Dr. Laurent Fischer and Dr. Eckard Weber co-founded the San Diego biotech Ocera Therapeutics in 2005 with the license to a Japanese drug used to treat chronic kidney disease. Fischer said the oral adsorbent acts like a sponge, binding to toxins in the gut and helping to remove them. Ocera tested the drug on a number of diseases and found it was successful on a few, including irritable bowel syndrome and cirrhosis of the liver.

This week Ocera completed enrollment for an eight-week study of the effectiveness of the drug on a little-known condition called mild hepatic encephalopathy, a state of mental confusion experienced by more than half of people with cirrhosis (a disease commonly caused by Hepatitis C, alcohol abuse, obesity or diabetes).

“There was a study that put patients with liver cirrhosis through a driving simulation, and it showed that patients very frequently crossed the center line,” he said. “It’s also known that these patients have a lack of ability to concentrate, and are sleepy during the day, and they often lose their jobs and sometimes fall down and need be hospitalized. There is a very significant decrease in the quality of their life.”

We talked with Fischer about Ocera’s work with this drug, called AST-120 or ASTUTE, other ways biotechs can find funding now that venture capitalism has slowed, and why San Diego is a better place to develop drugs than Switzerland.

Ocera completed enrollment for the study ahead of schedule. How were you able to?

There has never been a study conducted that offered a diagnosis and treatment for this disease. We were able to recruit participants ahead of time because there is truly an unmet medical need. Both patients and physicians know this disease is a problem, so when we’re offering the potential to be diagnosed and treated, they realize it’s a good opportunity.

Why has there been so little treatment for this disease before?

People didn’t study mild hepatic encephalopathy because there was no reliable way to diagnose it. Only last year were guidelines issued to properly diagnose the disease.

This week the FDA recommended approval for an antibiotic that also treats hepatic encephalopathy. Is this good news for you?

Absolutely. It’s very important to have the FDA recognize the importance of a disease that’s not treated, or whose treatment is sub-optimum. The population they were looking at is more severely debilitated, and have already had prior episodes of acute hepatic encephalopathy, so it’s a much different population. But I’m very pleased to see that the FDA had a positive recommendation, because there hasn’t been a new drug in over 30 years. I hope they get approval.

Before starting Ocera, you were responsible for the launch of Invirase and Sustiva, some of the first drugs to treat or prevent viral infections like HIV and Hepatitis C. How did you go from those diseases to liver disease?

Patients with HIV can also be co-infected with Hepatitis C, unfortunately. Very frequently this leads to liver cirrhosis — even with new advances in treatment — since most patients are not symptomatic and not diagnosed until the damage to the liver is irreversible. I’ve always been interested in ways to treat and prevent the complications that come from diseases like Hepatitis C, and hepatic encephalopathy is what I’m focused on now.

Ocera has raised $62 million since its start in 2005, mostly from venture capital. What enabled you to find this funding?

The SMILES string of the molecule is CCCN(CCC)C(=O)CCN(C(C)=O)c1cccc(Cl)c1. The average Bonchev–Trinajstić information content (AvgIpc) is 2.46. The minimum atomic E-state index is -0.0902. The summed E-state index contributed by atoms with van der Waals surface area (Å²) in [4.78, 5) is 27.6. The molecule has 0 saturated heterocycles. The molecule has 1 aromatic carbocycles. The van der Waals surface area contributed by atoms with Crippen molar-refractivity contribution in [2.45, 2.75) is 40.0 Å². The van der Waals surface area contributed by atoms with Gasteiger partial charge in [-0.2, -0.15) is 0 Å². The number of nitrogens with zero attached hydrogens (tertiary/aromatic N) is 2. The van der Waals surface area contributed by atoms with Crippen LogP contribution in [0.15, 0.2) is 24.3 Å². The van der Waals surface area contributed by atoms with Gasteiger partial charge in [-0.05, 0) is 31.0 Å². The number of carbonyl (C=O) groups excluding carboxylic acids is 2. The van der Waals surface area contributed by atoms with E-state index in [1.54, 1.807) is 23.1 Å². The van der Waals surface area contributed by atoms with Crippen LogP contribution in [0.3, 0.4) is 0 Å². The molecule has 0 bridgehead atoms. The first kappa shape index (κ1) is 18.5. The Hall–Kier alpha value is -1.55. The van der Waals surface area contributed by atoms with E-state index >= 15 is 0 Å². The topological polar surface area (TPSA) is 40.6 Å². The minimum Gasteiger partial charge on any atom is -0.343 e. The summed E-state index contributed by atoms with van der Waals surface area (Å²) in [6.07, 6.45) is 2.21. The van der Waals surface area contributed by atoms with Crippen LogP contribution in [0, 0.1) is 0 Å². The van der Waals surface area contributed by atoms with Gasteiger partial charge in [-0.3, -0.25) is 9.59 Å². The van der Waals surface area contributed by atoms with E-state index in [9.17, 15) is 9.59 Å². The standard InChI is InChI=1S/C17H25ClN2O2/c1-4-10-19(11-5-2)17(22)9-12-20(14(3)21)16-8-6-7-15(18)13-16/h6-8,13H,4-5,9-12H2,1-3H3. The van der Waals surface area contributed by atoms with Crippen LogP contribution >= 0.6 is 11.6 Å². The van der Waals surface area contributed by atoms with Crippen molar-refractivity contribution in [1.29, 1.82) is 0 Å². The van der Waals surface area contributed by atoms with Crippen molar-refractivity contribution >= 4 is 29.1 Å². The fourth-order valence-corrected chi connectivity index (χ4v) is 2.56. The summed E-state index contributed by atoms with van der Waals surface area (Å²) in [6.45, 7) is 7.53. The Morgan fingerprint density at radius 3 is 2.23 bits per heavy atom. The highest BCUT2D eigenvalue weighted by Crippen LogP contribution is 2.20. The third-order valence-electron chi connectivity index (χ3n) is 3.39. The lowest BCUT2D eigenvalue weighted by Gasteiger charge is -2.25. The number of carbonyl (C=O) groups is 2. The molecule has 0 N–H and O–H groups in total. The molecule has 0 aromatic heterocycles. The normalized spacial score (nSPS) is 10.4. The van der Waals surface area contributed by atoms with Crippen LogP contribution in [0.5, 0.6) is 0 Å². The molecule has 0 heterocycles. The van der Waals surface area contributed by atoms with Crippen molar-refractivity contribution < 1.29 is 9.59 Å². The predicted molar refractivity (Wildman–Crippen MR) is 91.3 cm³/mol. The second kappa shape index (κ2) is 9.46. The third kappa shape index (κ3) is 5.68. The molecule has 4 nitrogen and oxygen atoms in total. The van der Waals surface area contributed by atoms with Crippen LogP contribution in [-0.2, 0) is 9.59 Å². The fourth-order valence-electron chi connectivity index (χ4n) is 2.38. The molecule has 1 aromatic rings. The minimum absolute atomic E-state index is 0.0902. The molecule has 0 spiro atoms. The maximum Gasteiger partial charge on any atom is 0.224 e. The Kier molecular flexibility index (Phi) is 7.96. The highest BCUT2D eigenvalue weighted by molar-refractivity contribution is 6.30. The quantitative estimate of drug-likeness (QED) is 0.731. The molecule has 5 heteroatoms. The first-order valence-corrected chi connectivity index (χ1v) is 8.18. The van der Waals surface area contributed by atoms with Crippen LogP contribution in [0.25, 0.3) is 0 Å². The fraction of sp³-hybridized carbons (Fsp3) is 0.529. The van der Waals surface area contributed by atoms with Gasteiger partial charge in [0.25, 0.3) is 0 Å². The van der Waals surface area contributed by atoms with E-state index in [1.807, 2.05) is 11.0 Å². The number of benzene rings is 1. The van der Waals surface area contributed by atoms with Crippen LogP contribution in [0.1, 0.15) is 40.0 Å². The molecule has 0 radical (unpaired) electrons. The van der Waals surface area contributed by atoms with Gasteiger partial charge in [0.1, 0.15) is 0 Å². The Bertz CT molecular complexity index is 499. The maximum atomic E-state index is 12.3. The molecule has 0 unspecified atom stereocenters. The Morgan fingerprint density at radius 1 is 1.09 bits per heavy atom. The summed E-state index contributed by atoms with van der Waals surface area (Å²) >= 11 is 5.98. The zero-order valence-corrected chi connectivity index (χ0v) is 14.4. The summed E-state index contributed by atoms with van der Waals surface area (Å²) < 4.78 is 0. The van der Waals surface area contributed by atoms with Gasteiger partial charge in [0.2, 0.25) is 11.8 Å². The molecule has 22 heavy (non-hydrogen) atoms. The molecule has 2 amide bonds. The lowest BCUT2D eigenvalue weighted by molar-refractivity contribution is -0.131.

Our ability to demonstrate to investors that we could identify prominent applications and opportunities for drugs, and to complete studies on schedule or ahead of schedule. This creates the type of value venture capitalists are looking for. Track record of course helps.

Are you planning on issuing an initial public offering?

The most important aspect of what we do is expedited drug delivery to the market and patients who need new treatments, and that will require additional financing. We are in active discussion with financers and investors, and are considering all options that will allow our company to move forward, including partnerships with pharmaceutical companies.

So an IPO would be one of those options?

It’s one of the avenues we’re pursuing, but we understand the IPO market is very challenging so it’s one of the options. We are a company that’s productive with a drug that has a well-established safety profile and is marketed in Japan, so we think we would have a positive reception among public investors.

You have an undergraduate degree from the University of Geneva and a medical degree from the Geneva Medical School. Are you from Switzerland?

I grew up in Switzerland, and did practice for a time at the University Hospital in Geneva, but I ended up liking the U.S. As it offers more opportunities. It’s the best place for drug development and start-up companies.

Why?

The U.S., and particularly San Diego, has a combination of three things that are critical: academic institutions, people with a track record of developing drugs who understand drug development well, and venture capitalists willing to fund these companies. This cluster allows biotechs to be successful.

Now that enrollment is complete, what’s next for your trial of AST-120?

The study will last eight weeks, so we will have data from the study in the middle of the summer. The plan after that is to meet with the FDA, and then start final pivotal trials in the fourth quarter of this year. We hope to file a new drug application in 2012, and based on the unmet need we hope to have an expedited review. The goal is to get the drug to market as soon as possible, hopefully in 2013.

— CLAIRE TRAGESER

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